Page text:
Maine Monitor interviews Shaler about carbon footprint of wood for housing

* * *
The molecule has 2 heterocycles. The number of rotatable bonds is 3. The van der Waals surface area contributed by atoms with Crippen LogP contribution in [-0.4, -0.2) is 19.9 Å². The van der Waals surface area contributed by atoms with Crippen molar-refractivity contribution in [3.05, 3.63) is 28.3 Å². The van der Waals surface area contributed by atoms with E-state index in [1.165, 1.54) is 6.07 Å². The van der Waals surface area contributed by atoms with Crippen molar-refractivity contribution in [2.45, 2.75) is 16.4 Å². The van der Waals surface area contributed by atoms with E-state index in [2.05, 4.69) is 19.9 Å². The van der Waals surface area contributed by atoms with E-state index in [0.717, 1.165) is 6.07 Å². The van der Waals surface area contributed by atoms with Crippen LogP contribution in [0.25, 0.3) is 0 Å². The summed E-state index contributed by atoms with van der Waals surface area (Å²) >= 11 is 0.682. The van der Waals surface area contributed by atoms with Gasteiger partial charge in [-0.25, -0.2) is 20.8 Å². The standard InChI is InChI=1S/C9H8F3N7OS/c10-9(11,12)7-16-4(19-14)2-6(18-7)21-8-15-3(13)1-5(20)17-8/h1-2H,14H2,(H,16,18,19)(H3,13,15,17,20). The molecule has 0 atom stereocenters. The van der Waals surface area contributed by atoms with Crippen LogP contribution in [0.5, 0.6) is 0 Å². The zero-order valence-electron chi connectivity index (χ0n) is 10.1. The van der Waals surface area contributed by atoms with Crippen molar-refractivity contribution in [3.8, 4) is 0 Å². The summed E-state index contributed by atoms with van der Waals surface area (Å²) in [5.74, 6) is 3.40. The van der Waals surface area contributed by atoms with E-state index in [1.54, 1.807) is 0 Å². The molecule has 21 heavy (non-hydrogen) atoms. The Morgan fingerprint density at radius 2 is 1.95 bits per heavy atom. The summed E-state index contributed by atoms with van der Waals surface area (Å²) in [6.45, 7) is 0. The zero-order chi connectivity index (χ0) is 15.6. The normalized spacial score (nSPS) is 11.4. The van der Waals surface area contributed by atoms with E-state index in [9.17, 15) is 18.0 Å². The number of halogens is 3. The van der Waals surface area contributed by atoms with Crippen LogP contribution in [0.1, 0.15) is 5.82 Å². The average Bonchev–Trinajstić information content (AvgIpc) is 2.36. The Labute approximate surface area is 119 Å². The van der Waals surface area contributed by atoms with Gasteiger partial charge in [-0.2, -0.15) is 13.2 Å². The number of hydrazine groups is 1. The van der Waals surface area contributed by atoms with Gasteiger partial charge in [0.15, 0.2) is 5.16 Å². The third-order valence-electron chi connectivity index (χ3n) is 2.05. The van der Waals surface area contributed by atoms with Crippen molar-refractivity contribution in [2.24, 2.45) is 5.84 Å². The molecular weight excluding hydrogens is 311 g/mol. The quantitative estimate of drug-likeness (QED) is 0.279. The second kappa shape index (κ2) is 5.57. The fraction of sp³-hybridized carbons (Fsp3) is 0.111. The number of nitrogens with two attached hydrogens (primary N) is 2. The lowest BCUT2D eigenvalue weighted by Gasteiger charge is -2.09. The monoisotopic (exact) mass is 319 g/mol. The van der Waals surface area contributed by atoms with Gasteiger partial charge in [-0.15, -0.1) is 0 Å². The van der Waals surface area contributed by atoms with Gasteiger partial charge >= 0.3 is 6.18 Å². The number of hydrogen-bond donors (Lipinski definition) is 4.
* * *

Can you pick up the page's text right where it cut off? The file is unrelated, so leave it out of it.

Stephen Shaler, director of the School of Forest Resources and associate director of the Advanced Structures and Composites Center at the University of Maine, spoke with The Maine Monitor about comparing the carbon footprint of wood to other building materials. Shaler, also a professor of wood sciences, was featured in a “Sea Change” commentary piece titled “Cottage Industry: Small wood homes yield big climate benefits.” According to the article, “Up to half of a structure’s lifetime carbon footprint can come from the harvest, manufacturing and transportation of its components, known collectively as the ‘embodied carbon.’” Shaler said sustainably harvested wood has a smaller carbon footprint than other building materials like steel and concrete, especially when transport is minimal. The article also highlighted UMaine’s effort to build a demonstration-scale nanocellulose plant that will advance next generation bio-based products. The Center Square highlighted the interview from The Maine Monitor article in its story titled “Small homes made of Maine materials could boost economy, aid climate, council says.” The Washington Examiner shared The Center Square piece.